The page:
The use of ‘cloned’ vehicles remains a popular way for criminals and terrorists to gain access to restricted or high-profile areas. Cloned vehicles and those impersonating legitimate businesses, law enforcement or first responder personnel pose a significant threat to security.
 
Ideal targets
Ideal targets are typically events that draw large groups of people and thus present an attractive vehicle attack target. Such attacks could target locations where large numbers congregate including parades and other celebratory gatherings.   
 
The threat from Daesh is complex, from lone operators to sophisticated plots. The threat from Al Qaeda has not gone away and is well-funded. In terms of the number of current investigations and the overall number of individuals of interest, M15 has confirmed that it is currently running approximately 600 investigations into individuals or groups associated with Islamist terrorism.
 
In addition to the above, M15 and Counter Terrorism Policing have publicly stated that they currently have around 3,000 subjects of interest on their radar. This group sits on top of a larger pool of 20,000 individuals who have previously been Subjects of Interest (SoI).
 
Profile of a terrorist
There is no profile of a terrorist.  Many had clean criminal records and were being radicalised in the space of a couple of weeks making detection much harder. Another area of concern is the rise in right wing extremism, the first since 1940 and the fascists.  
 
Campaigns, advice and training material
Significant progress has been made with the freight industry in highlighting the risks and implementing more robust systems. Key advice and training material is available, free of charge, via the regional CTSAs (Counter Terrorism Security Advisers) under Project Griffin and more recently Project Argus - which is aimed at senior managers to help make decisions on what procedures need to be put in place to prevent and survive a terrorist attack. CTSAs are trained and tasked by the National Counter Terrorism Security Office (NaCSTO) – a specialist police organisation working closely with the CPNI which co-ordinates the nationwide CTSA network.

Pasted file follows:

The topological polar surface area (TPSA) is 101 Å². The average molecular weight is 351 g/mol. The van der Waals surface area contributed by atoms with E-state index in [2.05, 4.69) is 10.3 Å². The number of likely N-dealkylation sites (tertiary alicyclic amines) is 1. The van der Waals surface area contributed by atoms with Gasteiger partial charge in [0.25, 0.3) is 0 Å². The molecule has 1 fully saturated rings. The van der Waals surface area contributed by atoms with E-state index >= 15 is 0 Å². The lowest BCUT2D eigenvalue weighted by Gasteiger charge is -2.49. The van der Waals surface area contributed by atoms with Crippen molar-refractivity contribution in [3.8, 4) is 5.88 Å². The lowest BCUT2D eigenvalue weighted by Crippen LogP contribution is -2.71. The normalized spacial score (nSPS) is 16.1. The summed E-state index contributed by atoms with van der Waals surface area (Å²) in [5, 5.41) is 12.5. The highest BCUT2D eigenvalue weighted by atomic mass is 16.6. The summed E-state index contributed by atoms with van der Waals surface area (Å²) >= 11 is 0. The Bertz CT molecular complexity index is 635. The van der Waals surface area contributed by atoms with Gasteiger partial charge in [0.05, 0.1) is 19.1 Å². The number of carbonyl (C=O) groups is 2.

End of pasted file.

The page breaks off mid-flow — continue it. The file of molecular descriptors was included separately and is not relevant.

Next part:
The RHA is already involved in ACT, a national campaign by Counter Terrorism Policing which urges the public to act on their instincts to help tackle the terrorist threat.
 
The anti-terrorist hotline is now operational 24/7. Further details can be found on the government website at www.gov.uk/act
 
Insider-threat counter-measures
According to the CPNI, malevolent insider activity can be lessened by carrying out thorough pre-employment checks and by having a strong security culture. The CPNI’s website contains a wide range of guidance and products across seven key areas to help organisations make informed decisions about the level of personnel security risk they manage.
 
Conclusion
Counter-terror experts acknowledge that there is no magic formula for preventing terrorism, but the RHA and its members are determined to take a proactive role in reducing the likelihood and impact of VAW attacks.
 
Addressing the vehicle as a weapon threat needs a co-ordinated approach from industry, policy makers and law enforcement organisations. No-one is in any doubt about the complexity of the challenge ahead. There is no panacea to solve this issue but working together we can make a difference to deter attackers from using vehicles as their preferred weapon of choice in future attacks and keeping our country safe.
 
Useful contacts
Counter Terrorism hotline: 0800 789 321
ACT website: www.gov.uk/act
www.mi5.gov.uk/business-security-advice
www.cpni.gov.uk/personnel-and-people-security 
Online resources in order to protect and prepare: www.nactso.gov.uk